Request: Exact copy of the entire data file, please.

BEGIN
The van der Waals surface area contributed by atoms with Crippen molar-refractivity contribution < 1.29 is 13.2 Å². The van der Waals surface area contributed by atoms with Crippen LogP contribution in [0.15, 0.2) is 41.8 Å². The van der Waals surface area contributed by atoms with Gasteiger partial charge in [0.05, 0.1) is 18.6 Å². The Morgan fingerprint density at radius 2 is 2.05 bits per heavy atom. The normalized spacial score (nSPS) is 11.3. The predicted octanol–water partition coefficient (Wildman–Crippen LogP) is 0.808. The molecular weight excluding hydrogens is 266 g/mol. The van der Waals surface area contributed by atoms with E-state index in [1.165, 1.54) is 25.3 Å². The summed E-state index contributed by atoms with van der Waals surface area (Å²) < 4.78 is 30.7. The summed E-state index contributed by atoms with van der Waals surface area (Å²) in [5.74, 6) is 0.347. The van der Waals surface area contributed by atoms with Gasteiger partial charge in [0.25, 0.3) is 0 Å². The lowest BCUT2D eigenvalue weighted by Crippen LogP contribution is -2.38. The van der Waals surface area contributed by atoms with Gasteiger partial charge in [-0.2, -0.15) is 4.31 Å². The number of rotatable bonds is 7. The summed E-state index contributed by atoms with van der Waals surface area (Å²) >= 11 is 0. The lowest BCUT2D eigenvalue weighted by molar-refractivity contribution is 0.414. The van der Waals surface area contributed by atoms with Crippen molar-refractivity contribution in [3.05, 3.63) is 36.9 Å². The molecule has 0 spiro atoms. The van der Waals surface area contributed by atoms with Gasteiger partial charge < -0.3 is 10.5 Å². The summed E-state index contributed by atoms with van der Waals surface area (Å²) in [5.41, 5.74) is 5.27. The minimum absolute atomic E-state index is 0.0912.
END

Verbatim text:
The van der Waals surface area contributed by atoms with Crippen molar-refractivity contribution < 1.29 is 13.2 Å². The van der Waals surface area contributed by atoms with Crippen LogP contribution in [0.15, 0.2) is 41.8 Å². The van der Waals surface area contributed by atoms with Gasteiger partial charge in [0.05, 0.1) is 18.6 Å². The Morgan fingerprint density at radius 2 is 2.05 bits per heavy atom. The normalized spacial score (nSPS) is 11.3. The predicted octanol–water partition coefficient (Wildman–Crippen LogP) is 0.808. The molecular weight excluding hydrogens is 266 g/mol. The van der Waals surface area contributed by atoms with E-state index in [1.165, 1.54) is 25.3 Å². The summed E-state index contributed by atoms with van der Waals surface area (Å²) < 4.78 is 30.7. The summed E-state index contributed by atoms with van der Waals surface area (Å²) in [5.74, 6) is 0.347. The van der Waals surface area contributed by atoms with Gasteiger partial charge in [0.25, 0.3) is 0 Å². The lowest BCUT2D eigenvalue weighted by Crippen LogP contribution is -2.38. The van der Waals surface area contributed by atoms with Gasteiger partial charge in [-0.2, -0.15) is 4.31 Å². The number of rotatable bonds is 7. The summed E-state index contributed by atoms with van der Waals surface area (Å²) >= 11 is 0. The lowest BCUT2D eigenvalue weighted by molar-refractivity contribution is 0.414. The van der Waals surface area contributed by atoms with Crippen molar-refractivity contribution in [3.05, 3.63) is 36.9 Å². The molecule has 0 spiro atoms. The van der Waals surface area contributed by atoms with Gasteiger partial charge < -0.3 is 10.5 Å². The summed E-state index contributed by atoms with van der Waals surface area (Å²) in [5.41, 5.74) is 5.27. The minimum absolute atomic E-state index is 0.0912.